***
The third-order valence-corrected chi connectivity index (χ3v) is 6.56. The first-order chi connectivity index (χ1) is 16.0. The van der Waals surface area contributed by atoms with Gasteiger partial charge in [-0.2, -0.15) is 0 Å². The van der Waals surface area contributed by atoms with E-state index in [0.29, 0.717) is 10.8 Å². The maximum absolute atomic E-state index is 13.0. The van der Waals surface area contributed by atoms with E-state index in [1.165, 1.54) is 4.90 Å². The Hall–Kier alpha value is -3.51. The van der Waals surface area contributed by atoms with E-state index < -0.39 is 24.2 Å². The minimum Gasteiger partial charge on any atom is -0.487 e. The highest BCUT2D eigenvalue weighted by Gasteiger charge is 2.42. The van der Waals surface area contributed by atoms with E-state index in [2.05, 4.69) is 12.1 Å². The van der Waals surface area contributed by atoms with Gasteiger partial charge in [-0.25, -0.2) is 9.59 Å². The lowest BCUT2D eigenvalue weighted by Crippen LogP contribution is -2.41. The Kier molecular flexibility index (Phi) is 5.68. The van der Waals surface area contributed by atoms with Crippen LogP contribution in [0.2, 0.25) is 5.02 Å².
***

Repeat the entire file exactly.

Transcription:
The third-order valence-corrected chi connectivity index (χ3v) is 6.56. The first-order chi connectivity index (χ1) is 16.0. The van der Waals surface area contributed by atoms with Gasteiger partial charge in [-0.2, -0.15) is 0 Å². The van der Waals surface area contributed by atoms with E-state index in [0.29, 0.717) is 10.8 Å². The maximum absolute atomic E-state index is 13.0. The van der Waals surface area contributed by atoms with E-state index in [1.165, 1.54) is 4.90 Å². The Hall–Kier alpha value is -3.51. The van der Waals surface area contributed by atoms with E-state index < -0.39 is 24.2 Å². The minimum Gasteiger partial charge on any atom is -0.487 e. The highest BCUT2D eigenvalue weighted by Gasteiger charge is 2.42. The van der Waals surface area contributed by atoms with E-state index in [2.05, 4.69) is 12.1 Å². The van der Waals surface area contributed by atoms with Gasteiger partial charge in [-0.25, -0.2) is 9.59 Å². The lowest BCUT2D eigenvalue weighted by Crippen LogP contribution is -2.41. The Kier molecular flexibility index (Phi) is 5.68. The van der Waals surface area contributed by atoms with Crippen LogP contribution in [0.2, 0.25) is 5.02 Å².